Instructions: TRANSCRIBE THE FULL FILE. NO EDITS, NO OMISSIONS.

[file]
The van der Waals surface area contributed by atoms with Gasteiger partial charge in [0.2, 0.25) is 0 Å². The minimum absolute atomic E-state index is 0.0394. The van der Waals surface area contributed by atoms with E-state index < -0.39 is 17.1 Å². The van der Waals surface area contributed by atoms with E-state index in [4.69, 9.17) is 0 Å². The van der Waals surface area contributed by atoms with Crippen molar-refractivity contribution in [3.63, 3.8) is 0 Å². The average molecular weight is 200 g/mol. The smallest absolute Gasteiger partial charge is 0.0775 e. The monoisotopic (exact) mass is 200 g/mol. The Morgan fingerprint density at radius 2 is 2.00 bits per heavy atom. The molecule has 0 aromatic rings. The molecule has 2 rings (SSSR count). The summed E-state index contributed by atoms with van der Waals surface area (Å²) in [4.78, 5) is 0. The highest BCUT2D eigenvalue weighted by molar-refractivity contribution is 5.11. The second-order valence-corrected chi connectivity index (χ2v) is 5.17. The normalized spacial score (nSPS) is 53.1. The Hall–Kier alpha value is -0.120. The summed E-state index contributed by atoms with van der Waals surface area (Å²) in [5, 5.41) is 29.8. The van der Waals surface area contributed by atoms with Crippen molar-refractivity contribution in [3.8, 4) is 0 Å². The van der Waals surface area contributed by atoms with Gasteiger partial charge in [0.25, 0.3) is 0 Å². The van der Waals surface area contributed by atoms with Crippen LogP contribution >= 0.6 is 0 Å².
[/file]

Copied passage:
The van der Waals surface area contributed by atoms with Gasteiger partial charge in [0.2, 0.25) is 0 Å². The minimum absolute atomic E-state index is 0.0394. The van der Waals surface area contributed by atoms with E-state index < -0.39 is 17.1 Å². The van der Waals surface area contributed by atoms with E-state index in [4.69, 9.17) is 0 Å². The van der Waals surface area contributed by atoms with Crippen molar-refractivity contribution in [3.63, 3.8) is 0 Å². The average molecular weight is 200 g/mol. The smallest absolute Gasteiger partial charge is 0.0775 e. The monoisotopic (exact) mass is 200 g/mol. The Morgan fingerprint density at radius 2 is 2.00 bits per heavy atom. The molecule has 0 aromatic rings. The molecule has 2 rings (SSSR count). The summed E-state index contributed by atoms with van der Waals surface area (Å²) in [4.78, 5) is 0. The highest BCUT2D eigenvalue weighted by molar-refractivity contribution is 5.11. The second-order valence-corrected chi connectivity index (χ2v) is 5.17. The normalized spacial score (nSPS) is 53.1. The Hall–Kier alpha value is -0.120. The summed E-state index contributed by atoms with van der Waals surface area (Å²) in [5, 5.41) is 29.8. The van der Waals surface area contributed by atoms with Crippen molar-refractivity contribution in [3.8, 4) is 0 Å². The van der Waals surface area contributed by atoms with Gasteiger partial charge in [0.25, 0.3) is 0 Å². The van der Waals surface area contributed by atoms with Crippen LogP contribution >= 0.6 is 0 Å².